The ice cream mix is a complex colloidal system. It is both an emulsion and a foam. The milk fat exists in tiny globules that have been formed by the homogenizer. The fat globules are in coarse dispersion. Some constituents occur in true solution (sugar, lactose and salts) others are colloidally suspended (casein micelles, stabilizers,insoluble sweetener solids and some calcium and magnesium phosphates).
Mix stability refers to the resistance to separation of milk proteins (in colloidal suspension) and milk fat (in emulsion). Instability results in separation of fat globules due to creaming, protein particles as coagulated or precipitated material or a clear serum of whey from mix or melted ice cream.
Generally, ice cream mix is homogenized to reduce the relatively large fat globules to fine particles (mean size 0.5 – 1.0 µ and a maximum size of about 2 µ) with a high degree of dispersion. These fat globules are kept from creaming due to their small size after homogenization, the increased density (due to the addition of protein and stabilizers), and the high viscosity in the mix due to the addition of proteins and stabilizers. The optimum stability is that which allows the mix to pass through the processing stages (especially the plate-type pasteurizer in which plates may be pushed apart by high viscosity mixes) while permitting whipping and freezing process to destabilize an adequate amount of fat. The displacement of proteins by emulsifiers helps create this optimum in stability by weakening the emulsion
Protein stability results from the state of the proteins and the appropriate balance in the solution of pH and salts. Excessive heat in pasteurization, e.g. may denature the whey proteins, leading to their adsorption to casein micelle and eventual precipitation. Likewise, any change in solvent conditions may lead to enhanced protein precipitation.
Whey separation from mix generally arises from phase separation between milk proteins and polysaccharide stabilizers. Stabilizers tend to move apart from each other (even though they are hydrophilic) leading to formation of clear serum layer in the mix after standing or to leakage in serum from ice cream during melting. To prevent this from happening carrageenan is normally added as a secondary stabilizer.
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Density of Mixes
The density or specific gravity(density relative to water) of ice cream mix varies with its composition. Measurements of specific gravity can be made with a hydrometer and of density by weighing a known volume of mix at a known temperature on a gravimetric balance. Density can also be calculated based on composition. Investigations indicate that the density of mix may vary from 1.0554 to 1.1232 g/ml, with an average for a 10% fat mix of approximately 1.1 g/ml.
Acidity of Mixes
The normal titratable acidity of mixes varies with the percentage of MSNF and may be calculated by multiplying the percentage of MSNF by the factor 0.017. Thus, a mix containing 11% MSNF would have a normal titratable acidity of 0.187% lactic acid. The normal pH of ice cream mix is about 6.3. The acidity and pH are related to the composition of the mix – an increase in MSNF raises acidity and lowers pH.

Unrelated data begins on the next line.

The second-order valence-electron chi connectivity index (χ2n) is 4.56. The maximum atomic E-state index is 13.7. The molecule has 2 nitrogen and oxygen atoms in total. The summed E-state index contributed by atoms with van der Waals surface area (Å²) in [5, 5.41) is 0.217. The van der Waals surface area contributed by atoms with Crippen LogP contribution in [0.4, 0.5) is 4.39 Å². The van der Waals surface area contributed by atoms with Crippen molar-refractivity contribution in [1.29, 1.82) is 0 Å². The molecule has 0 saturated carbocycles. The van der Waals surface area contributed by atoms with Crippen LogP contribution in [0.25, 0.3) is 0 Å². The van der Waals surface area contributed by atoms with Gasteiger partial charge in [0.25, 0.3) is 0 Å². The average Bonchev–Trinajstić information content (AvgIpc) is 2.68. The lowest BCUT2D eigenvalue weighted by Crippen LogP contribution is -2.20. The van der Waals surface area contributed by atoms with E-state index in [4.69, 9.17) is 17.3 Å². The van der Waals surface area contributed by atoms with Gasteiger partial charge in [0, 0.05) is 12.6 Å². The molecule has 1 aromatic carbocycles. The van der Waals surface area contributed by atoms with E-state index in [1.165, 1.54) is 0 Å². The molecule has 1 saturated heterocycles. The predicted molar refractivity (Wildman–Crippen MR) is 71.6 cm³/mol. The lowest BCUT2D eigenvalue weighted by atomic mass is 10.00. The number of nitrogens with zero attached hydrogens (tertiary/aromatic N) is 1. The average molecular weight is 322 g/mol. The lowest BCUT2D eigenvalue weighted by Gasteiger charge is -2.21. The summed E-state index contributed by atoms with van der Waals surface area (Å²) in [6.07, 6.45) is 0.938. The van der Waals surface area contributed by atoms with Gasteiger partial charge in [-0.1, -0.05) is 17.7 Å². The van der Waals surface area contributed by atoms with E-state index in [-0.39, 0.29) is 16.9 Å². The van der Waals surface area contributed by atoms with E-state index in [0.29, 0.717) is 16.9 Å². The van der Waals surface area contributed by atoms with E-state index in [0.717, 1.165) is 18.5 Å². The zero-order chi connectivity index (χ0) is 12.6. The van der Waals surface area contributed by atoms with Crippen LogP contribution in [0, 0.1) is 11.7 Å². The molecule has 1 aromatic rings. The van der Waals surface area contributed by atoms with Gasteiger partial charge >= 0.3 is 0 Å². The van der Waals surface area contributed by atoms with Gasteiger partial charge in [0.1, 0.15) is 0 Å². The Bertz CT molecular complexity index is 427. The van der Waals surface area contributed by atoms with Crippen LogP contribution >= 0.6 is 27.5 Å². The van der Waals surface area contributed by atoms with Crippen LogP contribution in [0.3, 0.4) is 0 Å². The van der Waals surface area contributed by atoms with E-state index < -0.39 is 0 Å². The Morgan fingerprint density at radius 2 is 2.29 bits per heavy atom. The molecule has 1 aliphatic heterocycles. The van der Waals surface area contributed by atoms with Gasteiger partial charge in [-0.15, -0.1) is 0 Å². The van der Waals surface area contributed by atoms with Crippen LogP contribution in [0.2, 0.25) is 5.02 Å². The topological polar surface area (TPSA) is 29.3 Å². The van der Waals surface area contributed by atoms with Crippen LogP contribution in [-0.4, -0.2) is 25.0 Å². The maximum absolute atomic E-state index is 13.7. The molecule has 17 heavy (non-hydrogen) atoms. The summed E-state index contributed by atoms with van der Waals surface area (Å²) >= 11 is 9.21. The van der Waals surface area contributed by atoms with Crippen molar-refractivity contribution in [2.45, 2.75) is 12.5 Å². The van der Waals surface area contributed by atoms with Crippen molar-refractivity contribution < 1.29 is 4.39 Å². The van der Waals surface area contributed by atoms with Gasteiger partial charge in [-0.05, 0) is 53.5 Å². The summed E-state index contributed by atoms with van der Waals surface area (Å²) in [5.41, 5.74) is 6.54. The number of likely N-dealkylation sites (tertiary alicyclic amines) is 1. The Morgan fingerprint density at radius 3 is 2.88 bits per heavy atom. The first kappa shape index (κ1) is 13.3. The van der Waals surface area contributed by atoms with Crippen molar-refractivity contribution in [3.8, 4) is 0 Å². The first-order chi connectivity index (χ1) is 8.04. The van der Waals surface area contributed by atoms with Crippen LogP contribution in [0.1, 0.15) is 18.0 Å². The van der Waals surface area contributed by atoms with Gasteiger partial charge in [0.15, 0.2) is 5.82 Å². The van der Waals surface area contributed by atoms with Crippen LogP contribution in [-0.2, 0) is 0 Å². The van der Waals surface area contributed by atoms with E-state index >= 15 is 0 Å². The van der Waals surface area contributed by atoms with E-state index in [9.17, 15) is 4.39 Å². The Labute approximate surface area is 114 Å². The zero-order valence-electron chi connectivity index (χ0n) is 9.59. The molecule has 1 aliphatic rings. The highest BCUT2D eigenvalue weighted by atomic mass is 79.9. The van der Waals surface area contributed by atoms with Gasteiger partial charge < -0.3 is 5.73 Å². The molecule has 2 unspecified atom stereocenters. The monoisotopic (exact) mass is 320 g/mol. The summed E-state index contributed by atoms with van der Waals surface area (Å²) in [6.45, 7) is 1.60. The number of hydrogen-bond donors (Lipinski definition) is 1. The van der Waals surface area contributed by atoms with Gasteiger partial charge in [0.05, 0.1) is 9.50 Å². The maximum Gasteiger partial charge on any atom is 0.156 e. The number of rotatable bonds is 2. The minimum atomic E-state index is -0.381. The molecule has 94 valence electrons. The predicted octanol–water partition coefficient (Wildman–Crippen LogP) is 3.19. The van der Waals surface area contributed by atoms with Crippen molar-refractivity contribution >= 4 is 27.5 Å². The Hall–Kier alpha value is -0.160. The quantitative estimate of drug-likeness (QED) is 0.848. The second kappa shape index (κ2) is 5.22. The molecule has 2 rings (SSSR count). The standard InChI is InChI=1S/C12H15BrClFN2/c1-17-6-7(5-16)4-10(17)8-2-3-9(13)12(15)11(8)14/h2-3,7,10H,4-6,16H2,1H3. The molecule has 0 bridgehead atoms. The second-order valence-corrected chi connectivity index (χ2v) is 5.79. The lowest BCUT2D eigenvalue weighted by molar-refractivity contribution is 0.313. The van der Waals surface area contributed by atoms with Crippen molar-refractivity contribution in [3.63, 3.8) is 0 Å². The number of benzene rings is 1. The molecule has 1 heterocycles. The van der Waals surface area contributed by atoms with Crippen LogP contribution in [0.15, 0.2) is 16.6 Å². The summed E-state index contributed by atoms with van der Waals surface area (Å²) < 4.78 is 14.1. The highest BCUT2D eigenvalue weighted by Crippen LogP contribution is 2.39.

The freezing point of ice cream is dependent on the concentration of soluble constituents and varies with composition. The freezing temperature can be calculated with considerable accuracy and can also be determined in the laboratory with a cryoscope or avapour pressure osmometer.
An average mix containing 12% milk fat, 11% MSNF, 15% sugar, 0.3% stabilizer and 61.7% water has a freezing point of approximately –2.5°C. The freezing point of mixes with higher sugar and MSNF contents may range downward to –3°C while for mixes with high fat, low MSNF or low sugar content it may range upward to –1.4°C. Generally, the differences in type and amount of sweetener solids and lactose concentration used in the mixes are primarily responsible for the differences in freezing points of mixes.
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Freezing point depression
When a solute is added to water the physical properties of freezing point and boiling point change. Water normally freezes at 0oC and boils at 100oC. As more solute is added, the freezing point drops (“freezing point depression”). The freezing point depression ΔTf is a colligative property of the solution, and for dilute solutions is found to be proportional to the molal concentration cm of the solution:
ΔTf = Kfcm
Where Kf is called the freezing-point-depression constant.
The viscosity of the liquid is important. If the liquid is too viscous, it is difficult to beat and therefore to incorporate the air; if it is not viscous enough, the film between the air bubbles rapidly drains, and the bubbles coalesce.
The mix viscosity can be measured in three ways
- By the time required to flow under a fixed pressure through a pipette or specially constructed tube.
2. By measuring the force required to move one or two parallel plates or coaxial cylinders between which a layer of liquid sample is placed or
3. By measuring the fall of a ball through a column of mix
Conclusion – The impact of physico-chemical properties of mix is carried forward in handling of mix, processing including freezing and quality of finished product. With precaution in selection and balancing ingredient viz. Fat, Protein, sugar along with emulsifier, stabilizer and various flavouring components may provide the better quality of the final product. The proper proportion of different ingredients, improved processing can provide better quality and lower cost of Ice-cream with appreciable and acceptable quality.
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Article Written By:
Name – RASHMI SINGH
Profession – MASTER OF EDUCATION
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